But earlier this week, I got The Call. The sad little boy, telling me how much he misses me. And in trying to cheer him up and make him feel better, I told him something I now regret: "Don't be sad."

No, I don't want him to be sad. But I do want him to know it's OK to *be* sad: that sad (or mad or happy or silly) are all emotions it's OK to feel and telling someone he trusts about those feelings is good and right. I don't want him to ever think he has to hide his emotions from me. 

So now I just have to try to figure out how to work that into a conversation once he comes home!

Sunday, March 20, 2016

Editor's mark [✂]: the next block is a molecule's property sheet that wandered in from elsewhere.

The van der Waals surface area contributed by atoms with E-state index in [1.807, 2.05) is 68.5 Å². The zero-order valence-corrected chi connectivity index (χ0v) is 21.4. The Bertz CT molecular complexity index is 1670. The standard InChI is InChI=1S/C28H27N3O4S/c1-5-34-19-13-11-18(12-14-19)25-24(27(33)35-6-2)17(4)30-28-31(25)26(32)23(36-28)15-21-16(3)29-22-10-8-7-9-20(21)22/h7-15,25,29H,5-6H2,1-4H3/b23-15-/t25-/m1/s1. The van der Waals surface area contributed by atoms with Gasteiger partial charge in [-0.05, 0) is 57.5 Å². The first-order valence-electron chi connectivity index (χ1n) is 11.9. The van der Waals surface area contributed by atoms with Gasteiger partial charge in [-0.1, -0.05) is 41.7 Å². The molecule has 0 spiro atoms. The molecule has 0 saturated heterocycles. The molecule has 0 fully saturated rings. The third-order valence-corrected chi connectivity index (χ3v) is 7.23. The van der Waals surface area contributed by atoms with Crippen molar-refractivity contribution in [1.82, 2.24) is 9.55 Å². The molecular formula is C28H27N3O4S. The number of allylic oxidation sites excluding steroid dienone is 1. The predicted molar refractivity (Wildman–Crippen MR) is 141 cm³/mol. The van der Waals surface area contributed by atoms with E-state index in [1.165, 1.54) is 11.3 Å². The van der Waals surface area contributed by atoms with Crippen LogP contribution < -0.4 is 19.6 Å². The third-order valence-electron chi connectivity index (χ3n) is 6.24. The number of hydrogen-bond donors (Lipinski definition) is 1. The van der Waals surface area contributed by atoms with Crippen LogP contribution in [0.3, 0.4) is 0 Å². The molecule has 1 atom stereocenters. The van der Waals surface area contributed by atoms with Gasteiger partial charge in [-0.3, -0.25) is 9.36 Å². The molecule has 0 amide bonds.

Mom, Buy Me ...

Most of my "parenting strategies" arise out sheer frustration and a desire to not actually abandon my child on the side of the road somewhere. (Not that I ever would, but I admit to being sorely tempted ... Usually in the checkout aisle at Target.)

My latest attempt is his allowance. Because I am So. Freaking. Tired. Of "Mom, mom, mom! Buy me xxx!!! Can you buy me xxxx???" Every time we go to a store. My answer, up to now, has often been determined by my level of fatigue and irritation. The more irritated I am, the more likely I am to say no. The more tired I am, the more likely I am to say yes.

Starting now, though, my answer is going to be "No, but you may (if it's appropriate) buy it for yourself." (Yay for spending money!)

N's allowance is going to be broken into two parts: a set amount he gets paid every week, and a set amount he can earn each week for a specific set of chores. Right now, since he's 7, I'm setting his allowance at $7 a week: $3 base, with $4 that can be earned by doing chores.